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Abdulaziz Al-Ajlan

Khaled Al-Abdulsalm

Khalid Alhudaib

 
 

 

 

Review Article (Hundred Years of RPW)

 

 

      This review on RPW is the most comprehensive article published on this dreaded pest in recent times and is recommended for reading by all those involved in RPW research and management.


A review of the issues and management of the red palm weevil Rhynchophorus ferrugineus (Coleoptera: Rhynchophoridae) in coconut and date palm during the last one hundred years

By J.R. Faleiro

Plant Protection Laboratory, ICAR Research Complex for Goa, Ela, Old Goa, 403 402, India

 

Abstract

The red palm weevil (RPW) Rhynchophorus ferrugineus (Olivier), a concealed tissue borer, is a lethal pest of palms and is reported to attack 17 palm species worldwide. Although the weevil was first reported on coconut Cocos nucifera from South Asia, during the last two decades it has gained a foothold on date palm Phoenix dactylifera in several Middle Eastern countries from where it has moved to Africa and Europe, mainly due to the movement of infested planting material. In the Mediterranean region, RPW also severely damages Phoenix canariensis. Currently, the pest is reported in c. 15% of the coconut-growing countries and in nearly 50% of the date palm-growing countries. Infested palms, if not detected early and treated, often die. However, palms in the early stages of attack respond to chemical treatment with insecticide. RPW has been managed in several countries employing an integrated pest management (IPM) strategy including the use of food-baited pheromone traps. Early detection of infestation in the field is important for the success of any RPW-IPM programme. Ideally, movement of planting material from infested plantations within the country and also from one country to another needs to be stopped. Wherever this is not possible, it is essential to implement strict pre- and post-entry quarantine regimes, wherein only pest-free and certified planting material can be transported. The existing pheromone-based IPM programme can be strengthened by intensifying the search for effective natural enemies, coupled with the introduction of resistance in palms to RPW. This article reviews the work done during the last 100 years on various aspects of RPW viz. life history, damage and symptoms of attack, seasonal activity, spatial distribution, host range, IPM and its main components, including trapping adult weevils and chemical control, besides biological control, host plant resistance and male sterile technique.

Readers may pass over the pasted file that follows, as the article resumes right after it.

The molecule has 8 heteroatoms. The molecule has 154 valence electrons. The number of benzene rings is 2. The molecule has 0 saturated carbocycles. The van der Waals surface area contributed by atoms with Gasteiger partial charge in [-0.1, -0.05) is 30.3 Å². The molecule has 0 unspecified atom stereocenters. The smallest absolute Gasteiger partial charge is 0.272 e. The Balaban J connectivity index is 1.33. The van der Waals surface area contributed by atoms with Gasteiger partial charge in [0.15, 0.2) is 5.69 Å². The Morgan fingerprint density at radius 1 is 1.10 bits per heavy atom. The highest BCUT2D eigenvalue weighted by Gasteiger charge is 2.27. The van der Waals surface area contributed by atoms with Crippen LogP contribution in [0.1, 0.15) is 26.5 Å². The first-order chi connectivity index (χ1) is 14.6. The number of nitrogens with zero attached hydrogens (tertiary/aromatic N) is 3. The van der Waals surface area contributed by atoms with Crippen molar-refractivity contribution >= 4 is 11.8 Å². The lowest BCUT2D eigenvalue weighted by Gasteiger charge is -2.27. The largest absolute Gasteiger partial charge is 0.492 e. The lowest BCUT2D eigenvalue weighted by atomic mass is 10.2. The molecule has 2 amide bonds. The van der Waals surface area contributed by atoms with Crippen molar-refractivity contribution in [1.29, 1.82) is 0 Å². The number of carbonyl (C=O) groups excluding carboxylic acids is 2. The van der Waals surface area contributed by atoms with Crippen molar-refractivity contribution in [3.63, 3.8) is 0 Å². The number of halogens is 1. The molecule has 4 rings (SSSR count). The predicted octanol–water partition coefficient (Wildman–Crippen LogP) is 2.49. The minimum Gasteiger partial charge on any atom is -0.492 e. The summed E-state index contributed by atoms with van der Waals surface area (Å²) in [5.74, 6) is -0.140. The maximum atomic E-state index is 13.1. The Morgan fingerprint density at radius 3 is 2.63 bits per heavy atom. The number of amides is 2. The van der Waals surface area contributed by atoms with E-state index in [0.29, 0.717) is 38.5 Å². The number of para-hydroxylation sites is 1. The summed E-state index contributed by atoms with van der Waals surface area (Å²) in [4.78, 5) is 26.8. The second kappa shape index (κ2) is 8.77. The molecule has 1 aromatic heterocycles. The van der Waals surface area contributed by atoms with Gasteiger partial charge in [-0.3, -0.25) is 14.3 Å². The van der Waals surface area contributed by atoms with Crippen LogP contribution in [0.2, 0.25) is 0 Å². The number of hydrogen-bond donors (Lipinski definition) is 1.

jrfaleiro@yahoo.co.in

ahooper@cambridge.org

 

For more information go to:

http://journals.cambridge.org/action/displayAbstract?fromPage=online&aid=932852&fulltextType=RV&fileId=S1742758407203340

 Or International Journal of Tropical Insect Science (2006), 26:135-154 Cambridge University Press

 

 

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